A DAA Country Group gives people the opportunity to learn more about the digital analytics industry and its latest developments and to network with other professionals in their region. Country Groups are an excellent way to help people break into the digital analytics arena, learn more about the local and global markets, and meet their peers. DAA believes that Country Groups are very important for the continued growth of the organization.
The purpose of each Country Group is to support DAA in:
- Providing value to the local members
- Expanding the membership base locally
- Building local awareness and education around digital analytics and digital marketing
The following steps must be followed when forming a Country Group:
- Determine if there is an existing digital analytics group or other similar group in your area.
See if there is an established digital analytics or digital marketing group in your country – if they are already actively involved in your area you will need to determine whether-or-not your market can support the addition of a DAA Country Group.
Research to see if any local organizations hold educational, networking, and/or social events for the digital analytics community, and make sure to include this information as a part of your Country Group plan. Keep in mind that current DAA members, or potential members, may already be active in the local search community, and try to avoid duplicating efforts.
If you find there really are no digital analytics or digital marketing organizations that meet your needs, this is an excellent indicator that a local DAA Country Group would be worthwhile.
- Establish a management/leadership team.
Check the DAA’s online Member Directory to find other members in your country and contact them to see if they are interested in starting and managing a Country Group. For support in reaching out to members in your locale, via email blasts, please contact .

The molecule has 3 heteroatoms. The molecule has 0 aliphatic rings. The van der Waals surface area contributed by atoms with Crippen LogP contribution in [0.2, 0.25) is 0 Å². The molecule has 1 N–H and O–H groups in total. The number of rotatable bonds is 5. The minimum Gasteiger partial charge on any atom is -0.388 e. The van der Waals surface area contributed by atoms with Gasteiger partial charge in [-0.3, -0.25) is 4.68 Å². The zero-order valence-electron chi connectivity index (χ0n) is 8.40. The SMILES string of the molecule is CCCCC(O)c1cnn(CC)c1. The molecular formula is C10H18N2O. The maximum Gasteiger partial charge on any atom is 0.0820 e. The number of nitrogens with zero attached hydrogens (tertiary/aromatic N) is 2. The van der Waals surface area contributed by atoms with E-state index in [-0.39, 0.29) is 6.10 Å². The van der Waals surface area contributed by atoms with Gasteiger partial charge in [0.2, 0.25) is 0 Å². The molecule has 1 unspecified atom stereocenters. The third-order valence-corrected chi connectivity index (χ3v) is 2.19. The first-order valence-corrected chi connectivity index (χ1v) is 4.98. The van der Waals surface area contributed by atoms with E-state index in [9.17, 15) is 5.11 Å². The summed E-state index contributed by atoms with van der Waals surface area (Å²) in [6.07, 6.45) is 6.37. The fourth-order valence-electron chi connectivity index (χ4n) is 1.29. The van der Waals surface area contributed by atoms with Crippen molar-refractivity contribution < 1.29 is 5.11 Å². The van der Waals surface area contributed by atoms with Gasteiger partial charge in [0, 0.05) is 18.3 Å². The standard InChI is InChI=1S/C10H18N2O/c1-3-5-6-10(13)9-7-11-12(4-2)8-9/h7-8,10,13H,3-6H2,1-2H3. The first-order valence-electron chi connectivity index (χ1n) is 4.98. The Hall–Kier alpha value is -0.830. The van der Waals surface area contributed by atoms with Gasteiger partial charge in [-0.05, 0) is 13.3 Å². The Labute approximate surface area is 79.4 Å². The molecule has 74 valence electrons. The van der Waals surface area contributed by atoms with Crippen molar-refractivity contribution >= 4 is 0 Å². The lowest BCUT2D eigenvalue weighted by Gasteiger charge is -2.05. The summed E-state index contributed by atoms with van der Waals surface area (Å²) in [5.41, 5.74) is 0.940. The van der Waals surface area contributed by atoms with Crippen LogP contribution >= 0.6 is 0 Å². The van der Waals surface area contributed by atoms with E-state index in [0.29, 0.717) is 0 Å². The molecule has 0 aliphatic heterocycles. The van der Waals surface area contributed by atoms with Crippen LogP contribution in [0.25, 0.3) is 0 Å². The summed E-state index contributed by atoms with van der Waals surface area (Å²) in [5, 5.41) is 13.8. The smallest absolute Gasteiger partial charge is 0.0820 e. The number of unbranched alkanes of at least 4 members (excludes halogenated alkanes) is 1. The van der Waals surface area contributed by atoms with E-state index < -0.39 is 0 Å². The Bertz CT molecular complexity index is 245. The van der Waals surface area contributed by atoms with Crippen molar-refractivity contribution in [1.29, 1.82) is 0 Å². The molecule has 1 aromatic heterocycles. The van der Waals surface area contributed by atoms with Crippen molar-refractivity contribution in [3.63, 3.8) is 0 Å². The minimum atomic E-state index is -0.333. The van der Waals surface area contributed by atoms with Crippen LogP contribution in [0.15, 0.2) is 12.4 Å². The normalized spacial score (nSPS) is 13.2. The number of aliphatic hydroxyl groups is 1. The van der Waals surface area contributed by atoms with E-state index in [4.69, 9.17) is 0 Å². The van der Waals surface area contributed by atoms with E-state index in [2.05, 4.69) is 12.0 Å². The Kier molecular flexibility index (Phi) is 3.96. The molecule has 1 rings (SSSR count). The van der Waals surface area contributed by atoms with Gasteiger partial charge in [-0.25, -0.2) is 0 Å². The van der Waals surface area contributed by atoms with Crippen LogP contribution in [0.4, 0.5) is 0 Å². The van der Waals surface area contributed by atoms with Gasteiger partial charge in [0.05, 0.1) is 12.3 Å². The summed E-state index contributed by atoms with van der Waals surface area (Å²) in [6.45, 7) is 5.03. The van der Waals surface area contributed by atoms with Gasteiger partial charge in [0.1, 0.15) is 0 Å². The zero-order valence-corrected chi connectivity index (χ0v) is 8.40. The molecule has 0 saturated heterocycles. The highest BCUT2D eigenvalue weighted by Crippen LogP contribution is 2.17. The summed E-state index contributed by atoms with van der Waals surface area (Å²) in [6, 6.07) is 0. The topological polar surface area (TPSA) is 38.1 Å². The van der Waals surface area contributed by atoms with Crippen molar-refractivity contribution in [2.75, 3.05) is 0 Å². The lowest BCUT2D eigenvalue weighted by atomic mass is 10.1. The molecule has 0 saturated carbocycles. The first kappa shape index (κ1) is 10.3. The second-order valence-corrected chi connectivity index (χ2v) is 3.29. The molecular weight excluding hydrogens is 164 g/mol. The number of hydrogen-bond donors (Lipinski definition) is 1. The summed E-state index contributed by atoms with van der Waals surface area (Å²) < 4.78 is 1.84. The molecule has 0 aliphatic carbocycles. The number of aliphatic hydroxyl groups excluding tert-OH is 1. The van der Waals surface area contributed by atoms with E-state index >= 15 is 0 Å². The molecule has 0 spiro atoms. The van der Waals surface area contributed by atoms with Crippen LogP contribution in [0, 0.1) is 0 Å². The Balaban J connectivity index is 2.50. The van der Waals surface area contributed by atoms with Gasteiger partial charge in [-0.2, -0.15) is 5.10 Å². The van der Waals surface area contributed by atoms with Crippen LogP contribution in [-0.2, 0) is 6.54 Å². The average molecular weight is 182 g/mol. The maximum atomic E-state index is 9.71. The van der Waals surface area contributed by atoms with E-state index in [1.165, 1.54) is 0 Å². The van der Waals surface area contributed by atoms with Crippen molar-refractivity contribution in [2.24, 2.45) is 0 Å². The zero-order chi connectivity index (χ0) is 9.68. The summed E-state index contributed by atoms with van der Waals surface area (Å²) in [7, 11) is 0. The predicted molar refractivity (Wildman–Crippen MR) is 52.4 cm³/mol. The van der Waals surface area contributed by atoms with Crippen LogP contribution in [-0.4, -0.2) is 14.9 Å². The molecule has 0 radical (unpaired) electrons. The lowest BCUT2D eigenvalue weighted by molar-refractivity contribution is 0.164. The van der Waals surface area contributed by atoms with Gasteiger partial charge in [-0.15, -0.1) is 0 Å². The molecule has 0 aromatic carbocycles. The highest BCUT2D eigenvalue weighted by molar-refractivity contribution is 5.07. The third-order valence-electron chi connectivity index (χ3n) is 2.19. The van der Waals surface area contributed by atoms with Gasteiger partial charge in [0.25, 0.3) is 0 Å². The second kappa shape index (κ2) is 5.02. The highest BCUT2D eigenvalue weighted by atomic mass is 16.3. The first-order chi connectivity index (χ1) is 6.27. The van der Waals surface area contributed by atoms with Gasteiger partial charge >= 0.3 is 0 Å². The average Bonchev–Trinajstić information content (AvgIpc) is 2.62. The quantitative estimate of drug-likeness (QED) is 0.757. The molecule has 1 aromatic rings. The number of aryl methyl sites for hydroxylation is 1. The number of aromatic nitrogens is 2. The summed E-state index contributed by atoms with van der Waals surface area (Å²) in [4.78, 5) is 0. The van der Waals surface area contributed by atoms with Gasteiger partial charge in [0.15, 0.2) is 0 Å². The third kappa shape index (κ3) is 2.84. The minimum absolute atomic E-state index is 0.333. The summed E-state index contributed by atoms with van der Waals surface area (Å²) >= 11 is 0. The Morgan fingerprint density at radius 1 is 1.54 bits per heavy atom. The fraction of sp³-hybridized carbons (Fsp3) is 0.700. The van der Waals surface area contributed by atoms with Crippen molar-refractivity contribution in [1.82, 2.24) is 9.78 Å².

Remember: only current DAA members can serve on the management/leadership team.
The key functions of the management/leadership team include:
Membership in a Country Group is complimentary to all members in good standing of DAA "Global”. DAA "Global” will provide 25% of dues revenues received from country members back to the country group for operating expenses. (To be eligible, Country Groups must have at least 25 members. See finance below).
Guidelines for Country Groups
Quarterly Report: The Country Manager will submit a quarterly activity report to the DAA Secretary, using the standard template. If requested, further reporting will be submitted to the Secretary and/or Board of Directors (BOD).
Support from DAA "Global": The DAA Executive Director will provide guidance and assist country groups on how to build-out and manage areas such as finance, sponsorship revenue, administrative support, etc.
Commitment: Country Groups Managers should plan to stay in their role for a period of one year. If a Country Manager does need to step down from that position, it is imperative that the Executive Director be notified immediately so the momentum and operations of the group are not affected.
Goals: A Country Group’s goal should be to provide a forum for digital analytics education and networking as to liaise the activities of the DAA committees locally.
Each group should maximize membership retention, grow existing membership, and promote education through the DAA (DAA Base Camp and the UCI/UBC certificate programs) and eMetrics Marketing Optimization Summit – the official summit of the DAA – as well as other educational programs.
Increases in membership and member engagement (involvement in committees, attendance at education and networking sessions) will be key factors in measuring each Country Group’s performance and success.
Country Group members are encouraged to become active in DAA Committees and Special Interest Groups. This is critical to ensure that the programs and products developed represent the global perspective of DAA membership. Each Country Group is required to have at least one representative on each active Committee or Special Interest Group.
To learn more, contact the following group chairs:
- , Jim Parker and Helene Cameron-Heslop